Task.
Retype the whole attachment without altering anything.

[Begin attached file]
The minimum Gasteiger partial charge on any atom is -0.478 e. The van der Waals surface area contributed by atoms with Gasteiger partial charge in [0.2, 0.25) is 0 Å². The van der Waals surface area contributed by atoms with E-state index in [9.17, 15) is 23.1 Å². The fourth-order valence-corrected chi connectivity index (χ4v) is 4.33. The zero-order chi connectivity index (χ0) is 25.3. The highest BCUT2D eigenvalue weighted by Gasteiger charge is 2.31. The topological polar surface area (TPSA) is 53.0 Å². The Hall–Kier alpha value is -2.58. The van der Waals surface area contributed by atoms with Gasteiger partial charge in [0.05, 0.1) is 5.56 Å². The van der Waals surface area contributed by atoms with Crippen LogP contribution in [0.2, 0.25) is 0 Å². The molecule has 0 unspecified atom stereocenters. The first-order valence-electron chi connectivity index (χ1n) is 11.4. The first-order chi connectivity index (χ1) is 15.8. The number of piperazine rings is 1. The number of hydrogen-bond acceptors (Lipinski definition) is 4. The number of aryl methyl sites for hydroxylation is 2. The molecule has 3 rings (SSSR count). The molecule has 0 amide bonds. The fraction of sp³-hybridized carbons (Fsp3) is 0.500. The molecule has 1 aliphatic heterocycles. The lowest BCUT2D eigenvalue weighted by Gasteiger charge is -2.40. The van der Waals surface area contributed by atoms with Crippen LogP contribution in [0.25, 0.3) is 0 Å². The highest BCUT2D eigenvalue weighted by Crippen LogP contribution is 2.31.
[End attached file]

The minimum Gasteiger partial charge on any atom is -0.478 e. The van der Waals surface area contributed by atoms with Gasteiger partial charge in [0.2, 0.25) is 0 Å². The van der Waals surface area contributed by atoms with E-state index in [9.17, 15) is 23.1 Å². The fourth-order valence-corrected chi connectivity index (χ4v) is 4.33. The zero-order chi connectivity index (χ0) is 25.3. The highest BCUT2D eigenvalue weighted by Gasteiger charge is 2.31. The topological polar surface area (TPSA) is 53.0 Å². The Hall–Kier alpha value is -2.58. The van der Waals surface area contributed by atoms with Gasteiger partial charge in [0.05, 0.1) is 5.56 Å². The van der Waals surface area contributed by atoms with Crippen LogP contribution in [0.2, 0.25) is 0 Å². The molecule has 0 unspecified atom stereocenters. The first-order valence-electron chi connectivity index (χ1n) is 11.4. The first-order chi connectivity index (χ1) is 15.8. The number of piperazine rings is 1. The number of hydrogen-bond acceptors (Lipinski definition) is 4. The number of aryl methyl sites for hydroxylation is 2. The molecule has 3 rings (SSSR count). The molecule has 0 amide bonds. The fraction of sp³-hybridized carbons (Fsp3) is 0.500. The molecule has 1 aliphatic heterocycles. The lowest BCUT2D eigenvalue weighted by Gasteiger charge is -2.40. The van der Waals surface area contributed by atoms with Crippen LogP contribution in [0.25, 0.3) is 0 Å². The highest BCUT2D eigenvalue weighted by Crippen LogP contribution is 2.31.